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A Guide to Regional Summer Farm Markets

Compiled by Mike Rosso

Farm markets in our region are becoming more popular every year as locals strive to buy and consume regional produce and goods. We’ve compiled a guide to most of the markets operating this summer. Eat well, buy local!


Now in its third year, the Salida Farmers Market is held in Alpine Park, on the corner of 5th and E Streets, beginning June 20 and running every Saturday from 8 AM to 12:30 PM through October 10.

The Salida Farmers Market. Photo by Seth Roberts
The Salida Farmers Market. Photo by Seth Roberts

On hand at the green, shady location is an average of 15 vendors selling products ranging from fresh vegetables, fruit, various meats, cheeses, bread, honey, mushrooms, flowers, roasted chilies, coffee, soaps and other bath products, handmade crafts and prepared foods.

Vendors are primarily from Chaffee County, but come from as far as the Front Range and the Western Slope. ?Organizers’ goal is that all vendors are from within a 100-mile radius of Salida.

The market also features live music every week and will host a special event once a month at the market. The Salida Farmers Market is a project of the Central Colorado Foodshed Alliance which is a cooperative.

More info can be found at:


Downtown is the location for the Valley Farmers Market featuring up to 25 vendors with an emphasis on fresh, seasonal produce. The market runs every Saturday from July 11 through October 10, from 7 AM to 2 PM, just south of the intersection of State and Main (U.S. Hwy 160W). There is an additional entrance off Sixth Street.

The Valley Farmers Market.
The Valley Farmers Market. Photo by Tawney Becker

They are a local and regional market featuring vendors from Colorado and New Mexico. In addition to San Luis Valley greens, peas, squash, potatoes and garden produce, including organics, there are Palisade peaches and nectarines, Rocky Ford melons, Olathe corn and New Mexico apples, and roasted NM or Pueblo chile. They also have baked goods and some locally made handcrafts.

Growers and other vendors come from from the San Luis Valley, including local Amish and Mennonite communities and organic farms in the Valley, with the high season for produce running early August through September.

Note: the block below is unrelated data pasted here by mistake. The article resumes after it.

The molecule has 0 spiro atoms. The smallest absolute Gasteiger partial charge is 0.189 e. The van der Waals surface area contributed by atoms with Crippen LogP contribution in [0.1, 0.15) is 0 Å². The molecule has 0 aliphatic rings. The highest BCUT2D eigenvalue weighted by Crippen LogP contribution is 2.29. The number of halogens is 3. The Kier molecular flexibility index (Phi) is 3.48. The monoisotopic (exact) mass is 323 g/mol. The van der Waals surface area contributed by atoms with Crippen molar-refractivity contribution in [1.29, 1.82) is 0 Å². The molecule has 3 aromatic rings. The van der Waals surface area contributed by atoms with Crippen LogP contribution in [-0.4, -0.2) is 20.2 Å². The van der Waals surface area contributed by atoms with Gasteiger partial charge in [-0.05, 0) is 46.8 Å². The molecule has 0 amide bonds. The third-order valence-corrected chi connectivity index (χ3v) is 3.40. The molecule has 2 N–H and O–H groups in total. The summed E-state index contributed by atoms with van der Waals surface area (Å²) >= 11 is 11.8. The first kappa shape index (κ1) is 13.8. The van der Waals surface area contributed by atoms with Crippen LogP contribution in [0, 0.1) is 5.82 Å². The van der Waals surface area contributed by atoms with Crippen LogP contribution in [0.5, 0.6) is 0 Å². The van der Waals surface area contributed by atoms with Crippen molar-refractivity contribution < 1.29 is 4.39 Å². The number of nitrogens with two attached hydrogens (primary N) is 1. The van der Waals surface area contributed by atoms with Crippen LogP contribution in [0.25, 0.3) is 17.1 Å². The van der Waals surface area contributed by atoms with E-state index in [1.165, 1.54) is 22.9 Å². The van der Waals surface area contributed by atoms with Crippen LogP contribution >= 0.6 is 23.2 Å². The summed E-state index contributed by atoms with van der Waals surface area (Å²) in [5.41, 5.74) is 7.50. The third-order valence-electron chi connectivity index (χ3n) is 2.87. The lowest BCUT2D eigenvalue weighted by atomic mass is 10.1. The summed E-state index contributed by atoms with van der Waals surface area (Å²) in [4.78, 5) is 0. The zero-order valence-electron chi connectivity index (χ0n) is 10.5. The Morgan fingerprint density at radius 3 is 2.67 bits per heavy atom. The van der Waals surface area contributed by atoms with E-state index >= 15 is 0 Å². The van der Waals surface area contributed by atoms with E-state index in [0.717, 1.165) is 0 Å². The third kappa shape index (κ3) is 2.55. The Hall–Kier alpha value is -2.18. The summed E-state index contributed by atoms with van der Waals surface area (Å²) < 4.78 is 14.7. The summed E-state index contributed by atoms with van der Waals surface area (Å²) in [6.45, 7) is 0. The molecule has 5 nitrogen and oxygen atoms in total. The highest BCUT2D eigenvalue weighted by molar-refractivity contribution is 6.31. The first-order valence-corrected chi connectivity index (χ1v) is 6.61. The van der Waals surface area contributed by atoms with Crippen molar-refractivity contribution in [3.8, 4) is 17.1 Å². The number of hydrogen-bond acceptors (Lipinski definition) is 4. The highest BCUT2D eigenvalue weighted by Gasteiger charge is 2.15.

The Valley Farmers Market began around 1985 and has been held at various locations in Alamosa over the years. In 2001 the Alamosa Uptown & River Association (AURA) took over operations of the market from volunteers who were ready to retire and brought it into the heart of downtown.

AURA is a small non-profit dedicated to downtown revitalization and historic preservation in Alamosa. The city donates use of the site and electricity to the market. The group is very interested in continuing to build the local grower contingent and looks forward to the efforts of the recently formed SLV Local Foods Coalition to encourage gardening and local food production for local families.

The Healthy Habits Group, a group of local nutritionists and health care providers, have brought their mobile kitchen and volunteer chefs to the market every Saturday since 2002 to demonstrate simple, tasty recipes utilizing seasonal produce. In addition to the cooking demos, they provide free samples and recipes at every market and sponsor a produce voucher program for low income families through their partnership with LiveWell SLV. LiveWell also helps to sponsor the electronic food stamp program, helping more families get access to fresh produce. They are a member of the Colorado Farmers Market Association, which has assisted the market with the EBT program for three years through a USDA grant.

Alamosa Live Music Association sponsors a season of local musicians to play at the market as well.